"For that, I'll have to start at the beginning. When you were five years old, you were sent away to a boarding school for young royals.
Why? You were young, and not going to inherit the throne any time soon. You had a brother. A sister, too. Your brother is--or rather, would be--twenty-nine now.
He died nine years ago, while on a visit to one of the outer kingdoms, one we didn't have an alliance with. Poisoned he was. Died on the carriage ride back.
Your parents grieved for a full month. But as king and queen, they could not afford to put their kingdom in danger for something they could not change.
They remained hostile towards that kingdom for years. Your sister's two years older than me. Would be nineteen now. I have fond memories of her. We were friends for a long time.
Six years ago, your father was thinking of arranging her marriage. She was only thirteen then. She had strong feelings about this. She disappeared not long after. Nobody knows what happened.
That's the end of your siblings' stories. Your parents...well that a more complicated matter. Two and a half years ago, your mother was killed in battle.
She was fighting a ruthless enemy, and just as it seemed she was victorious, she killed. With a sword through her heart. Not long after your father died of unknown causes. Probably despair.
" Asrani stopped, as he looked at Felix's pale face. He rose to his feet. "I'm sorry, sire. I shouldn't have told, especially now. I should be going." Asrani said, heading for the door.
Felix stood up and touched the older boy's shoulder. Asrani looked back at him, realizing that the king had left his crown on the table.
"Good luck," he said, and in the pale light of the fire, Asrani could have sworn that he saw the ghost of someone long gone. Asrani turned to leave, to find the once locked doors already open.
He left hands in his pockets, trying to keep his mind of what he had told Felix. The sun was already beginning to set. Asrani hurried to the courtyard where he was met with the cool air night.
Though it was the middle of spring, the nights were still a bit chilly. Asrani wrapped the cloak tighter around his shoulders. And with that, he set off into the night.
Asrani had been walking south for most of the night. It was hard though, and soon, even the light of the stars and moon were close to impossible to see.
Asrani usually liked traveling under the cover of night. But this time was different. He knew nothing of where he was going. Or where the thief he was hunting was either.
Suddenly he stumbled and was hit by a sudden wave of nausea. He doubled back in pain, a terrible noise filling his mind. At first, it was hard to distinguish.
It resembled a high-pitched screeching. But then is smoothed out to a deafening hissing. It went on for maybe thirty seconds before abating. He stopped, breathing deeply.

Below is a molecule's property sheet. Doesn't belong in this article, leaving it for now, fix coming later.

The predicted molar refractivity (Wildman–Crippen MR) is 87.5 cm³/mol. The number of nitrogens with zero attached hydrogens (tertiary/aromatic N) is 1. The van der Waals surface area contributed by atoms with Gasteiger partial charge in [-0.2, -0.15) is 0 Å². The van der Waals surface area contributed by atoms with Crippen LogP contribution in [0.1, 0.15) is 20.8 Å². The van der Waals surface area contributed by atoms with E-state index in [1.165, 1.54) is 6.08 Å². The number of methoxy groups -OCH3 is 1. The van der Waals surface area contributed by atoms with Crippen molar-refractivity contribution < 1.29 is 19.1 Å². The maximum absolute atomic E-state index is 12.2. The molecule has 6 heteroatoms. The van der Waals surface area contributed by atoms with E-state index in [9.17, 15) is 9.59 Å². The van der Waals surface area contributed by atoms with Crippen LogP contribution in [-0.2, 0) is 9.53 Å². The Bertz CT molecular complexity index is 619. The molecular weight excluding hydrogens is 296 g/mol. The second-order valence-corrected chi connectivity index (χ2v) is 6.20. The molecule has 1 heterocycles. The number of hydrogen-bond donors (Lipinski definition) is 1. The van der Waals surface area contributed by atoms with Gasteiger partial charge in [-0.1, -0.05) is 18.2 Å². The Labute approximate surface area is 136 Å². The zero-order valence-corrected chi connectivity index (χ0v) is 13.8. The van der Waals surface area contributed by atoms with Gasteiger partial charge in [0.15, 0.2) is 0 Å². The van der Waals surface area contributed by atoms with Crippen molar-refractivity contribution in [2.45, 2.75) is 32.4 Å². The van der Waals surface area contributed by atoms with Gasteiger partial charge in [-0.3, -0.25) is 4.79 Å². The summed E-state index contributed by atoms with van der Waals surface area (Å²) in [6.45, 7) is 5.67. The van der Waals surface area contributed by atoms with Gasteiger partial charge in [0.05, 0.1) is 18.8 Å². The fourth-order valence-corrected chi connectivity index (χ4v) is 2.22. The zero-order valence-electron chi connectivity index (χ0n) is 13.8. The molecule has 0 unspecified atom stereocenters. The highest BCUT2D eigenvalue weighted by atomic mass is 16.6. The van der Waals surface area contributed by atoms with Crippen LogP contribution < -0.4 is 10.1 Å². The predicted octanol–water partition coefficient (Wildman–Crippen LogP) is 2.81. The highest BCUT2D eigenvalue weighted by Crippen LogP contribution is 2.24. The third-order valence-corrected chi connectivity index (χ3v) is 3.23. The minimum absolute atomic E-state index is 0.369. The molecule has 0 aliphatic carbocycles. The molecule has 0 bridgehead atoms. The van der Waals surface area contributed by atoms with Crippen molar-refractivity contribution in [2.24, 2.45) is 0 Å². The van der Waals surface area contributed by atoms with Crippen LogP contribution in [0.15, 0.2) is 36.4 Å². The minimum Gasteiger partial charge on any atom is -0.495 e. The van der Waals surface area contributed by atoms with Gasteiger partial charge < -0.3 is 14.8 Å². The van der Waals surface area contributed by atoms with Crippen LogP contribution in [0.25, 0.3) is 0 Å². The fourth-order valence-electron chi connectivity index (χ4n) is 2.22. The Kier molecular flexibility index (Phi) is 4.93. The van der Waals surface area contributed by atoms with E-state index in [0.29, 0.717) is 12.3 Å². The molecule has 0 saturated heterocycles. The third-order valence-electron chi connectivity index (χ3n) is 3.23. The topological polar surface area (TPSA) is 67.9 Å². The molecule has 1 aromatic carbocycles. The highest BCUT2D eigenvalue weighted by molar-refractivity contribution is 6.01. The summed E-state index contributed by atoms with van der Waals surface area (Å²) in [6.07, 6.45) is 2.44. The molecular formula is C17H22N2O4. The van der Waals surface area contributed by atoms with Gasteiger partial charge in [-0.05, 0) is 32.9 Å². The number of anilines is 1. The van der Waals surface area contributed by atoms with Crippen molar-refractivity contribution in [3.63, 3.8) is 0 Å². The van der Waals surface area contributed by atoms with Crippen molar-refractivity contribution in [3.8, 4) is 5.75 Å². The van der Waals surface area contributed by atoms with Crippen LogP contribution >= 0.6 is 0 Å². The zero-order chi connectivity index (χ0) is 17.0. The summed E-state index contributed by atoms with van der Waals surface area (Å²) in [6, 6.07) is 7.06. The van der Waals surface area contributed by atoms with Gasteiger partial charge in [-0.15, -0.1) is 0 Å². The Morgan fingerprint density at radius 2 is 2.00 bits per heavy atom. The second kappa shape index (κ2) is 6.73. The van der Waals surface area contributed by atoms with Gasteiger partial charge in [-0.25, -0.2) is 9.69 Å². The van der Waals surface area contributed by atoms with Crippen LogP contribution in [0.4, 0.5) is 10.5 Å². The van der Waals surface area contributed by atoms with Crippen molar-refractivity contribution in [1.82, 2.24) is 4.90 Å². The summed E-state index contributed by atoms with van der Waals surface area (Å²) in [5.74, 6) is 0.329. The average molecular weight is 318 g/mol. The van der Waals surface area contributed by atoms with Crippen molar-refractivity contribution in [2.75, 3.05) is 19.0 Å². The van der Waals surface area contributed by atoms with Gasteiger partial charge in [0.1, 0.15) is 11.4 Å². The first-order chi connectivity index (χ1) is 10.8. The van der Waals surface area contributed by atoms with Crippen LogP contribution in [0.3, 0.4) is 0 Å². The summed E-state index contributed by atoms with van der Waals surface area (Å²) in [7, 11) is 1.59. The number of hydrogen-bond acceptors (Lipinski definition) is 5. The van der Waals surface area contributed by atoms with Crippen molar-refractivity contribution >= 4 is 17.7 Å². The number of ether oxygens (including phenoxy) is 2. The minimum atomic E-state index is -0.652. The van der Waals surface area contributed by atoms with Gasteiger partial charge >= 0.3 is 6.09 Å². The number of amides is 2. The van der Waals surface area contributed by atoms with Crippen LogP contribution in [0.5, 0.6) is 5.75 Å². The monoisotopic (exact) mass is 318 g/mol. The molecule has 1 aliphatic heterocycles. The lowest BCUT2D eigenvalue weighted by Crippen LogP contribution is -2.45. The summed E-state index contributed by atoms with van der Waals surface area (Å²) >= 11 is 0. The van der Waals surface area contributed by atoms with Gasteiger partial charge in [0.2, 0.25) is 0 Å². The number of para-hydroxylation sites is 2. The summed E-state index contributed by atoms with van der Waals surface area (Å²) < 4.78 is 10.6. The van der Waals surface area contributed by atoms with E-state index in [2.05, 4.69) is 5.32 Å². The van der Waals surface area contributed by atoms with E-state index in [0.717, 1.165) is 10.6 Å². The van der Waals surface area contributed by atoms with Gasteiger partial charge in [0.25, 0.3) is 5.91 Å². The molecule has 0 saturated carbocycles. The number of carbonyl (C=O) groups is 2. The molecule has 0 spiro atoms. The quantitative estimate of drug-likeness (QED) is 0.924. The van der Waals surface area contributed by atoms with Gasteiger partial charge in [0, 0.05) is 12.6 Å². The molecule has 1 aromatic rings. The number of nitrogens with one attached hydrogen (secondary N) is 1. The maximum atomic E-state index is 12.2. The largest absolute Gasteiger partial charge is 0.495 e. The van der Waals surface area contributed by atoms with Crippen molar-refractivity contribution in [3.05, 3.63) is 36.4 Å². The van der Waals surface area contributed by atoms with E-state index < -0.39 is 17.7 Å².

He shivered, trying to shake it off. Asrani looked around. He didn't recognize where he was, and all light was gone. No stars, no moon. Just dark, black clouds above him, in every direction.
During his fit of pain, he must have gone in the opposite direction. For almost an hour, he stumbled around blindly in the dark.
With every step, he could hear the squelch of the mud under his feet. He must have stumbled off the trail.
He was sleepy and though he'd never fallen asleep anywhere but in a bed or hard floor, but he was just so sleepy, aching to sleep. He hit the ground with a soft squelch and fell asleep instantly.
Asrani blinked sleepily. He sat up, his clothes damp with dirt and mud. He looked around and realized that it must have been close to dawn for the sky was starting to become light.
He must have lost track of time. One moment he'd closed his eyes, the next, it was nearly dawn. What had he done? He needed to catch that thief before she caused any more trouble.
Blinking, he regarded his surroundings. He was in a large empty field and stalks of corn grew out of the ground. The rest of it was mud and grass, as far as he could see.
In the distance were houses, and what he thought might be a road. He rose to his feet, feeling rather drowsy. Asrani stumbled forward, but not before he heard a girl's voice.
"I wouldn't do that if I were you." the voice said. Asrani turned his head to see a girl, obscured by the corn stalks.
She was an inch or two taller than Asrani, but definitely at least a little bit younger. She has honey blonde hair, but Asrani thought it was more of a golden brown.
She had brown eyes and slightly tanned skin. She looked athletic, probably a lot faster than him. She wore a dirty gray cloak, that had green trim. She smiled at him.
"Why not?" Asrani said, his voice skeptical and serious. The girl shrugged.
"You're weak." and with that, she turned and ran, faster, faster than he'd ever seen anyone run in his life. Something in Asrani's gut told him that this girl was his thief.
The one he was after. He didn't bother running after her, however, for he knew he was much too slow, and he needed a way to get her to trust him afterward.
He headed towards what he thought was a road. When he got there he noticed it was paved, which was an odd thing for such a small town.
But then he realized that the houses he saw, were just the beginning of something must bigger. It was a large city, with many different villages in one.
He reached toward his satchel, but all that was left of it was a few scraps of food. It confirmed his suspicions. That girl was the thief he'd been after.
He was lucky he still had a satchel, to begin with. Suddenly his thoughts went to the dagger. His dagger. He'd left it in the satchel...He dug through the satchel and finally found it.
The dagger'd been sheathed and concealed within the various folds of the bag. Asrani gave a sigh of relief. He looked at the city ahead of him.
"Here goes nothing," he mumbles to himself as he crosses the road and began his journey into the city.